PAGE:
To well review 2006, it is important to note that EU / European Parliament Vice President, Edward Scott-McMillan, also stepped up this year and made a fact-finding trip into China. He is alarmed by the human rights conditions of China, and he is joining a chorus of voices against the Beijing Olympics, slated to be held there in 2008. It used to be that U.S. Congresswoman Nancy Pelosi (D-CA) seemed to be alone as a politician who also campaigned in our cause. This year, she is joined by David Kilgour (Canadian) and Edward McMillan-Scott (British). And this year, Nancy Pelosi herself gained new stature, as the incoming Speaker of the U.S. House of Representatives.
This year end review is showing us that by several measures -- resignations from the CCP; politician attention; and, media attention -- that our cause is making headway or accelerating. It is arriving at critical mass just prior to the Olympics, which in itself is certain to whip up activists.
Also this year, Microsoft, Cisco, Yahoo, and Google came under fire for assisting the police state in China, with technology that ends up in "the great firewall of China" -- internet censorship that also enables the authorities' internet crackdown.
2006 had one more high note and one more sour note. The high note is that a music video, "Remember Tiananmen Square" appeared, from the rock band NoManZero. The sour note is that the U.S. Congress passed another "PNTR for dictators" bill, this time for Communist Vietnam. The Vietnam trade deal had to be passed, late at night on the last day of the session, by the 109th Congress, because there would be no market for it in the 110th Congress. The new Democratic Congress features "rising protectionist sentiment," where PNTR becomes an impossibly hard sell.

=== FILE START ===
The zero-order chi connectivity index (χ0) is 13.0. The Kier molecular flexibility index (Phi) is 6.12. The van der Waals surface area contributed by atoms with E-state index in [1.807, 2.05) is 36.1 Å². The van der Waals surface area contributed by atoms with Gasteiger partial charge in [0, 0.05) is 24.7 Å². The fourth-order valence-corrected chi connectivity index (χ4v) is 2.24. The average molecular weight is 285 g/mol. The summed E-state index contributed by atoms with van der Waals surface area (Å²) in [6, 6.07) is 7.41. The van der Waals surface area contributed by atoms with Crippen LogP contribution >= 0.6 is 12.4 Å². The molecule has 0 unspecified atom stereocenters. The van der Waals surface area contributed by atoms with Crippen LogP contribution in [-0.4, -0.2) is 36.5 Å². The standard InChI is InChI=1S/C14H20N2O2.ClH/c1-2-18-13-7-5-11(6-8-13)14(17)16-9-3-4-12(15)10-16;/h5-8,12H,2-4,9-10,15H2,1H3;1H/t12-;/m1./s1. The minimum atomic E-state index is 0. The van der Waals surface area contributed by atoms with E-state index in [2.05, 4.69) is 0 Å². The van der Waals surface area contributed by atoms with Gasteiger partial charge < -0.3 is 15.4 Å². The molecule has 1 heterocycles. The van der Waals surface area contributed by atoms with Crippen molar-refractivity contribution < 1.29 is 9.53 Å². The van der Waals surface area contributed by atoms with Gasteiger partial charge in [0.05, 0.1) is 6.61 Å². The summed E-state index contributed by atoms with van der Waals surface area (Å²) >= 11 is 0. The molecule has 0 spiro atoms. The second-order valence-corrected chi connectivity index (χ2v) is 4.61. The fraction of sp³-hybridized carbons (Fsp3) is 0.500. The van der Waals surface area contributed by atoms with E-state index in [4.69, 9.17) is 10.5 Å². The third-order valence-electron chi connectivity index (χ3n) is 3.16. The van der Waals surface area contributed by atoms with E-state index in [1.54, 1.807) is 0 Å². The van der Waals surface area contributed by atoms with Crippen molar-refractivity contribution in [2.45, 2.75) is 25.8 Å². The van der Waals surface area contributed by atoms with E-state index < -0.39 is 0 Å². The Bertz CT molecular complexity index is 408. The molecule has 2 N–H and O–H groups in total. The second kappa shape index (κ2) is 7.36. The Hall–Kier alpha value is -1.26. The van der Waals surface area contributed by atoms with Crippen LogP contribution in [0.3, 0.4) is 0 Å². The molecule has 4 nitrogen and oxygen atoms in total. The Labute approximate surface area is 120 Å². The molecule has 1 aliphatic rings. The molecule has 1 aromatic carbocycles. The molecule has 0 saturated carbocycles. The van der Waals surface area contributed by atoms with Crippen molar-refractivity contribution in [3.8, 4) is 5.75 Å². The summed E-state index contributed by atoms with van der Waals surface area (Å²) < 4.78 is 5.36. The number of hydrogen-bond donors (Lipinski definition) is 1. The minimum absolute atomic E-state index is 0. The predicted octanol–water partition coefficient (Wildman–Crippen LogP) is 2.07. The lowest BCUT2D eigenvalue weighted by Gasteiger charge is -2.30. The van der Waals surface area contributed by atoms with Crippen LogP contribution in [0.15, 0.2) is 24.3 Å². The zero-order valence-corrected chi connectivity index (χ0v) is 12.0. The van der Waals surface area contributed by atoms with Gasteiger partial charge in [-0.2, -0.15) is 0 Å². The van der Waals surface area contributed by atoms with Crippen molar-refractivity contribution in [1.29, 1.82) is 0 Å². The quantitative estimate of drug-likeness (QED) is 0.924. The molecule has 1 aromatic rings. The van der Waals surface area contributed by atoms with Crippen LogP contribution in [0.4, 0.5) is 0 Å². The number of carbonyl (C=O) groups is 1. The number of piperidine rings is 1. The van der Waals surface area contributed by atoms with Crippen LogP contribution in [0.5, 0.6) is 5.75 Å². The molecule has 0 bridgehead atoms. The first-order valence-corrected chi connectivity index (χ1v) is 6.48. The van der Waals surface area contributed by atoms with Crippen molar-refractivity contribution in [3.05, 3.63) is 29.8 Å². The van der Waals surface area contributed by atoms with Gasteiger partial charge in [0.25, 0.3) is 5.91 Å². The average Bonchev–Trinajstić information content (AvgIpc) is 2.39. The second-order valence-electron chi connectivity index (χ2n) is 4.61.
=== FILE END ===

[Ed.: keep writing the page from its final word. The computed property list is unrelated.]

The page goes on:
That trade deal means bad things for America, but that is a topic for another column. As it stands, our cause had a good year 2006, and we look forward to an even better 2007. 2007 will feature the 18th anniversary of Tiananmen Square's massacre. --That is exactly one generation later. I hope we will use this year's anniversary to remember the event (for older folks) and to introduce the event (for younger folks). There is a rising new generation, that needs the introduction that explains how our China rights cause became urgent -- and globally known -- in the first place.
This 18th anniversary will be a time for educating people, in advance of the Beijing Olympics that are slated for August, 2008. To all of the campaigners in this cause, I offer kudos, congratulations, and solidarity. Some very good work was done this year, and more is to follow, as ever! Thank yous, and Happy New Year, to one and all who carry on the work of freeing China! :-) JPK
Published December 31, 2006 by the China Support Network (CSN). Begun as the American response group in 1989, CSN represents Americans who are "on the side" of the students in Tiananmen Square - standing for democratic reform, human rights, and freedom in China. For dissident news; to support a stronger China policy; or get more information, see http://www.chinasupport.net.